Eclipses and Earthquakes

MegaQuakes

The highest magnitude geologists expect that we will ever encounter is 10.0. This is based on modern theories of plate tectonics. The same theories that caused Japanese scientists to underestimate the precautions required to protect their nuclear power plants. The tsunami of 2011 arose from an earthquake much larger than scientists believed was possible in the location where it occurred. We have only been accurately measuring earthquakes since the beginning of the last century. It would not surprise me if megaquakes of 11.0 or 12.0 have shaken our planet in the past, and that they will again – perhaps soon – perhaps in 2012. And if you get a quake of such immensity (a 12.0 would be 100x more powerful than a 10.0), perhaps that would be sufficient to set off a chain reaction of earthquakes, a truly global cataclysm.

Unfortunately we don’t have any way of measuring ancient earthquakes, except for by way of descriptions written by historians. While the damage from quakes might remain for archaeologists and geologists to investigate, they will be constrained by the magnitudes of earthquakes we have witnessed in recent times. It would take a brave scientist to declare that the Colosseum was ruined by a 12.0 quake.

An excellent book on this topic is Apocalypse: Earthquakes, Archaeology and the Wrath of God (2008), by Amos Nur, a professor at Stanford University. Here are something interesting snippets:

…around 1200 BC, practically every society in the Mediterranean region appears to have met with major damage or destruction, and, for lack of a better explanation, nearly every instance has been attributed at one time or another to invasion by an unknown enemy from the sea. The key problem behind the Sea Peoples hypothesis has been the failure (at least so far) to determine the aggressors’ identity. (p17)

If, however, coordinated attacks by the Sea Peoples were not the cause of all this destruction around 1200 BC, what other explanation is there? One way around the problem has been to assume that the Sea Peoples were actually bands of local raiders and that the destruction of so many sites resulted from general lawlessness at the time. What, then, was the cause of this lawlessness? Many theories have been suggested, from sudden advances in weaponry to climate change. As a geophysicist, I have to throw in my own chip: Could earthquakes have played a part? (p18)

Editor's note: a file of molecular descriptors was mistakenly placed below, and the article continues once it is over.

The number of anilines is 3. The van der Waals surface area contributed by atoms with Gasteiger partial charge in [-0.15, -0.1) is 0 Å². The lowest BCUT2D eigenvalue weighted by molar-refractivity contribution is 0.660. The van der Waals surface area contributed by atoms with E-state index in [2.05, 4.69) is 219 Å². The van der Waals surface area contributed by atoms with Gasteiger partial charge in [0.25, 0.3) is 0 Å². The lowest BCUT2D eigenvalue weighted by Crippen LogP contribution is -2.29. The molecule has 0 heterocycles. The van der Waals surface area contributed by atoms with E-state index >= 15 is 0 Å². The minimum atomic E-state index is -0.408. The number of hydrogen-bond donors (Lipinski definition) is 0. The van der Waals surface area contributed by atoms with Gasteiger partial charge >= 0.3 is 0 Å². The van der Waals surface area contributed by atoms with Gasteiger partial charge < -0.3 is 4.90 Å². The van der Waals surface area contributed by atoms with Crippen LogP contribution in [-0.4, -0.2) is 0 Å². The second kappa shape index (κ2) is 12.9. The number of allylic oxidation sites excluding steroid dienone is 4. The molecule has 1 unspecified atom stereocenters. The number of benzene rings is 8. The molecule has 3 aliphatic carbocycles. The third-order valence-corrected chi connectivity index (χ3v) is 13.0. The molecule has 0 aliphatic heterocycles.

Drews (1993) notes, “Within a period of forty or fifty years at the end of the thirteenth and beginning of the twelfth century almost every significant city or palace in the eastern Mediterranean world was destroyed, many of them never to be occupied again.” What caused the collapse? (p226)

The most persistent argument against the earthquake hypothesis is the sheer size of the quake required to cause such damage or the unlikely coincidence of so many earthquakes occurring in such quick succession. (p226-227)

…we now understand that some earthquakes can actually increase the stress on sections of the same fault, or nearby faults, that did not slip initially (King, Stein, and Lin 1994). Thus, one earthquake can increase the chances of another earthquake nearby. (p240)

Geophysicists have not agreed on what to call this phenomenon but describe modern examples either as “earthquake sequences” (e.g., Ambraseys 1970), “earthquake migrations” (Mogi 1968; Roth 1988), “progressive failures” (Stein, Barka, and Dietrich 1997), or, in places where many intersecting faults are involved, “earthquake storms” (Nur and Cline 2000). (p240)

According to numerous modern geologists, earthquake storms are a reality. According to Professor Amos Nur, the most likely explanation for practically every society in the Mediterranean region suffering from major damage around 1200 BC is either a megaquake, or an earthquake storm. Having established a megaquake as a possibility for a 2012 global cataclysm, lets look at if it could be cyclical, in a way that ancient civilizations may have been able to predict a doomsday in our time.

Lunar Eclipses

And I behold when he had opened the sixth seal, and lo, there was a great earthquake; and the Sun became black as sackcloth of hair, and the Moon became as blood. — Revelation 6:12